Citizen Introduces a Different Type of Space Watch

Share this story:

In what has turned out to be a big week for space, with one of the world’s richest men launching himself just past the bounds of the Kármán line, and the 52nd anniversary of Apollo 11’s successful moon landing, Citizen has introduced a pair of new watches that highlight their own next-gen space ventures. You might recall that Citizen launched a high end, GPS enabled watch in partnership with a Japanese startup called ispace last year. These new watches continue the partnership, specifically highlighting Citizen’s contribution to ispace’s Hakuto-R spacecraft, which uses the same Super Titanium technology in some of its components that Citizen uses in their premier titanium watches. The Hakuto-R program is a lunar exploration endeavor consisting of two missions, and there are two watches in this mini collection, one representing the dark side of the moon, the other the light. Both make the most of Citizen’s latest materials technology, feature modern GPS equipped or radio controlled calibers, and have some unexpected aesthetic quirks that you don’t typically see on watches in this genre. 


The CC4016-75LE Limited Edition features prominent gold toned accents throughout the case and bracelet, and is meant to evoke the light side of the moon. The gold is Citizen’s Duratect MRK Gold coating, which according to Citizen provides a measure of surface hardening in addition to offering a modern two-tone aesthetic. The AT8185-71E Limited Edition is the literal flipside to the light side of the moon watch, and uses fully blacked out Super Titanium on the case and bracelet to represent the dark side of the moon. The gold tinged CC4016-75LE uses Citizen’s F950 Eco-Drive GPS Satellite Wave movement, which can receive a GPS signal in as little as 3 seconds to locate you and provide the correct time. Accuracy for this watch is rated to plus or minus 5 seconds per month (without the reception of a time signal) and it can run for up to an eye popping 5 years on a full solar charge. The AT8185-71E uses Cal. H800, which is controlled by a radio signal and has a power reserve of 10 months on a full charge.

Aesthetically, these are modern Citizen sports watches to the core, with brutish lines and chunky measurements (the Satellite Wave is 44.3mm wide and 15.4mm thick, and the Eco-Drive with radio control is 42mm wide and 10mm thick). But there are some surprising refinements. Notice the 6:00 sub register on each watch – that’s a mother of pearl inlay. In watchmaking, mother of pearl is most often used on watches targeted explicitly to women, so we’re pleasantly surprised to see it used in a nontraditional way in a watch like this. The caseback of the CC4016-75LE also features a detailed rendering of the Hakuto-R spacecraft that’s quite impressive, while the AT8185-71LE has a similarly detailed engraving of the mission’s logo.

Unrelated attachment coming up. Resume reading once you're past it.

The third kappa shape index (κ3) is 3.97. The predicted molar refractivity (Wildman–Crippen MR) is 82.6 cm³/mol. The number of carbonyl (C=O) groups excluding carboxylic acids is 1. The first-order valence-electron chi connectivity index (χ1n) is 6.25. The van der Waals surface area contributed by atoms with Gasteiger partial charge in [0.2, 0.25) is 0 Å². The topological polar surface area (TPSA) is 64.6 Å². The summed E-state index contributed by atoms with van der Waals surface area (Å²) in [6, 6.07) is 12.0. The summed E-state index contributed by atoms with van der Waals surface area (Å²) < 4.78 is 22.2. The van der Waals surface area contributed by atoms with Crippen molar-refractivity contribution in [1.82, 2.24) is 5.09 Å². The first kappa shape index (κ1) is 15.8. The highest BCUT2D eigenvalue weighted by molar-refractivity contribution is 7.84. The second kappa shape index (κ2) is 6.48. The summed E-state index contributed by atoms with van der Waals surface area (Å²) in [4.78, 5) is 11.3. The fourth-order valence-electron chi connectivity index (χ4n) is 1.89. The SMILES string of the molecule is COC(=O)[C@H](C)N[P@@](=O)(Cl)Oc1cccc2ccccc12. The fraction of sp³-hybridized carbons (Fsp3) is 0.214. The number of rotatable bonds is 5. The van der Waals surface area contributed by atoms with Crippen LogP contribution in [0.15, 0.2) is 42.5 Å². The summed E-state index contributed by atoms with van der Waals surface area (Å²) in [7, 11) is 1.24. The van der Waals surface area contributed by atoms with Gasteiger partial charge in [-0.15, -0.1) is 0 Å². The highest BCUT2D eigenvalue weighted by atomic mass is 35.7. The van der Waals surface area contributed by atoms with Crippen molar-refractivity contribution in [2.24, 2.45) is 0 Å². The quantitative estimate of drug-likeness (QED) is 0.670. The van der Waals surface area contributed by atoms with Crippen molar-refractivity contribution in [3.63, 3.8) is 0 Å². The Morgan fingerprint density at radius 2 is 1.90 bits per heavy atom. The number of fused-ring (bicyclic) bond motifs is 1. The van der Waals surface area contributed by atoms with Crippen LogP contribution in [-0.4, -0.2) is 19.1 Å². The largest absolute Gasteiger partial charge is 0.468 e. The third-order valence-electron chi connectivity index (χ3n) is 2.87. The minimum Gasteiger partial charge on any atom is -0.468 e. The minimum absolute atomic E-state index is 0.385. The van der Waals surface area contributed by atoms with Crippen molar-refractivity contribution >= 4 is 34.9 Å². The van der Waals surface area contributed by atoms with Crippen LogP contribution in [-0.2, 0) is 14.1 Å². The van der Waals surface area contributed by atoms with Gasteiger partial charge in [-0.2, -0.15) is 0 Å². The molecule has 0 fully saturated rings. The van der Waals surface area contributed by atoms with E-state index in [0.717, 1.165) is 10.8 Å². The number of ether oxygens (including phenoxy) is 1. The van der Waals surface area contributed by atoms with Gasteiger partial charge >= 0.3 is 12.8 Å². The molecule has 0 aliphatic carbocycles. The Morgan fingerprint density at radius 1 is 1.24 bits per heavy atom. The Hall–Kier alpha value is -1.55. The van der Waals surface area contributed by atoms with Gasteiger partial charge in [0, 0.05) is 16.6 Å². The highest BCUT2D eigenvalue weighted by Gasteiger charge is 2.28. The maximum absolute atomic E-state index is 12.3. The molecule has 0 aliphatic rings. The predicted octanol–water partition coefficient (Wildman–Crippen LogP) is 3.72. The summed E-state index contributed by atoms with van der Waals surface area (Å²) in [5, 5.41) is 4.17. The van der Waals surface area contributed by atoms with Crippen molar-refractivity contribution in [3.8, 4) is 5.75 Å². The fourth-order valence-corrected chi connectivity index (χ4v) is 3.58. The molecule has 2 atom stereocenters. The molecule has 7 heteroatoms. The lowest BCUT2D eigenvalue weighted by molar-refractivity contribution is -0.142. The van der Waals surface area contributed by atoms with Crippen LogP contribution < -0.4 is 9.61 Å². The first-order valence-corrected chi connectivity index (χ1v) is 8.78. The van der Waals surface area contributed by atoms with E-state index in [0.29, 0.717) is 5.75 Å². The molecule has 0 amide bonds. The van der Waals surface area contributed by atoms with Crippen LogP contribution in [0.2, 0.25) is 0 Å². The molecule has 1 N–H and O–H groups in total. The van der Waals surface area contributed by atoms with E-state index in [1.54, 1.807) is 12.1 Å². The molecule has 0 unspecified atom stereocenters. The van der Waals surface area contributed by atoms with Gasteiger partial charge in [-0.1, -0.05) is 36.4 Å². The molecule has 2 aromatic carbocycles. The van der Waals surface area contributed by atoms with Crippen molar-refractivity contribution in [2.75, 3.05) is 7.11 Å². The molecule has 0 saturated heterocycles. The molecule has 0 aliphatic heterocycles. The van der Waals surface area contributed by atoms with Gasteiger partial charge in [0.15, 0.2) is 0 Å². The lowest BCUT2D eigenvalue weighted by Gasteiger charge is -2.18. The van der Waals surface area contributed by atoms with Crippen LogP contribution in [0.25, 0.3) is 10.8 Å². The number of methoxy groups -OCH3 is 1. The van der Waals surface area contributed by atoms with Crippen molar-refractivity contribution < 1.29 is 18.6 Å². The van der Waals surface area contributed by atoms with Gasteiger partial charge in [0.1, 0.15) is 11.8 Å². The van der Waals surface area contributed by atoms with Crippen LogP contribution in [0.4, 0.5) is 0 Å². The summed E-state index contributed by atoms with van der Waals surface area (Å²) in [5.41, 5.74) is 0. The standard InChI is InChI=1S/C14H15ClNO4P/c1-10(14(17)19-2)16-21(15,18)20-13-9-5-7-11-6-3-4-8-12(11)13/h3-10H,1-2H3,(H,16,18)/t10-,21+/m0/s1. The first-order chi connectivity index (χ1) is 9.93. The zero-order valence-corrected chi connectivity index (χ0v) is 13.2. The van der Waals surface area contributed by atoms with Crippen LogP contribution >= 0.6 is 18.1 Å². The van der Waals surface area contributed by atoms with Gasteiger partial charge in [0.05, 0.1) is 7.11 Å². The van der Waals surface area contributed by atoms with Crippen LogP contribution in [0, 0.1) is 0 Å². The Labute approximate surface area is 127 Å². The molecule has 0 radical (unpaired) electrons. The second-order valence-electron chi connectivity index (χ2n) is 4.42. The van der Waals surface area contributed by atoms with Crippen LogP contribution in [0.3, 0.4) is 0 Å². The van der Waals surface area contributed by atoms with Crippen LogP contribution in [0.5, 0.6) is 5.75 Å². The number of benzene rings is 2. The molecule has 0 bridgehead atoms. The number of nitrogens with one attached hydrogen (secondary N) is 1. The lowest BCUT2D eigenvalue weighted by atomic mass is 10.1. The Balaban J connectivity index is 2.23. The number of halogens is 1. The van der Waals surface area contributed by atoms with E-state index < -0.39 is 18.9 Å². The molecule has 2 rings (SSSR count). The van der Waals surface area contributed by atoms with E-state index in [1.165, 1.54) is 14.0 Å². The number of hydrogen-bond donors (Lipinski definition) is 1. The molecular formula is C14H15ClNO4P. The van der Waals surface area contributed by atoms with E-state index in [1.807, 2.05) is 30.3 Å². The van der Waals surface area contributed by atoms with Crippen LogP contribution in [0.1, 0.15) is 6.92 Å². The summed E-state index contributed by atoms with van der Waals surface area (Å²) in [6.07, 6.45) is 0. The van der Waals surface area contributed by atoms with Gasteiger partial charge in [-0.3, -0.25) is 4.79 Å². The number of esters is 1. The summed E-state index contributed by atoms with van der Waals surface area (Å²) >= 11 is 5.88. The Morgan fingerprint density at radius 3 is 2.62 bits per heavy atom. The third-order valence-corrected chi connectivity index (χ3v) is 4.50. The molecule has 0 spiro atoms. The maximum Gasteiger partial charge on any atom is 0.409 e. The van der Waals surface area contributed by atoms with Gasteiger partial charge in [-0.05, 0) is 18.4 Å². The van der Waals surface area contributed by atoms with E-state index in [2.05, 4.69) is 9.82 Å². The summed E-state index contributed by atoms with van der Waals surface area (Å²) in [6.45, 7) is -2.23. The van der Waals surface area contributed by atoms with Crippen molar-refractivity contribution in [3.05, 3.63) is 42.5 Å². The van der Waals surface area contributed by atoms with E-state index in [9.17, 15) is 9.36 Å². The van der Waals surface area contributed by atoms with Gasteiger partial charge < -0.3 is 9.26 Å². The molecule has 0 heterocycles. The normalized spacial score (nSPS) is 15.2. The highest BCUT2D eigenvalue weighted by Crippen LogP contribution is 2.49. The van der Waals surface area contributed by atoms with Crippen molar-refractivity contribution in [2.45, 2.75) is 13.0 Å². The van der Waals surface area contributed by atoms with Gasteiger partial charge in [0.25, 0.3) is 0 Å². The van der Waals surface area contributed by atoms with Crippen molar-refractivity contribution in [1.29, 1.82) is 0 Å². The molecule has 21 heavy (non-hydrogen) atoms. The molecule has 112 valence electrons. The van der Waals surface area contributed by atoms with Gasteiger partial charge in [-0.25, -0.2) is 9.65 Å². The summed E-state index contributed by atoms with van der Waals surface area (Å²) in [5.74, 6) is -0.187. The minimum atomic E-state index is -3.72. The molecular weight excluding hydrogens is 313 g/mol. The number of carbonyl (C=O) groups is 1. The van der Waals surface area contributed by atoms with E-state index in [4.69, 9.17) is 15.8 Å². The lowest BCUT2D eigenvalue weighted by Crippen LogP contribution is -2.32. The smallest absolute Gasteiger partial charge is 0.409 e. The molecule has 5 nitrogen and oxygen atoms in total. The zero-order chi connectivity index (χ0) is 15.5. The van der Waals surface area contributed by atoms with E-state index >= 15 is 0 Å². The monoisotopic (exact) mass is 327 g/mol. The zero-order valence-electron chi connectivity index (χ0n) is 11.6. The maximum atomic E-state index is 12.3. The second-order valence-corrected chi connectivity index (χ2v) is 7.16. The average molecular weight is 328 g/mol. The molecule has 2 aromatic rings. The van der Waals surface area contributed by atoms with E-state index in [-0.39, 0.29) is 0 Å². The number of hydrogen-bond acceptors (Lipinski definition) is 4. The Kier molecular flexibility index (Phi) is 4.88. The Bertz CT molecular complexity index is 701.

The CC4016-75LE is the more expensive and more limited of the two watches, coming in at $3,495, and being produced in a run of 1,200 pieces. It’s counterpart, the AT8185-71LE, retails for $2,295, and will be made in an edition of 1,600. More information can be found on Citizen’s website here.

Images from this post:
Zach is a native of New Hampshire, and he has been interested in watches since the age of 13, when he walked into Macy’s and bought a gaudy, quartz, two-tone Citizen chronograph with his hard earned Bar Mitzvah money. It was lost in a move years ago, but he continues to hunt for a similar piece on eBay. Zach loves a wide variety of watches, but leans toward classic designs and proportions that have stood the test of time. He is currently obsessed with Grand Seiko.
Article / Featured

Initial Impressions: Citizen Nighthawk

Citizen is a brand that needs little introduction. They have …
Article / News & Releases

Introducing the Longines Avigation Watch Type A-7 1935

In recent years, Longines has done a good job at …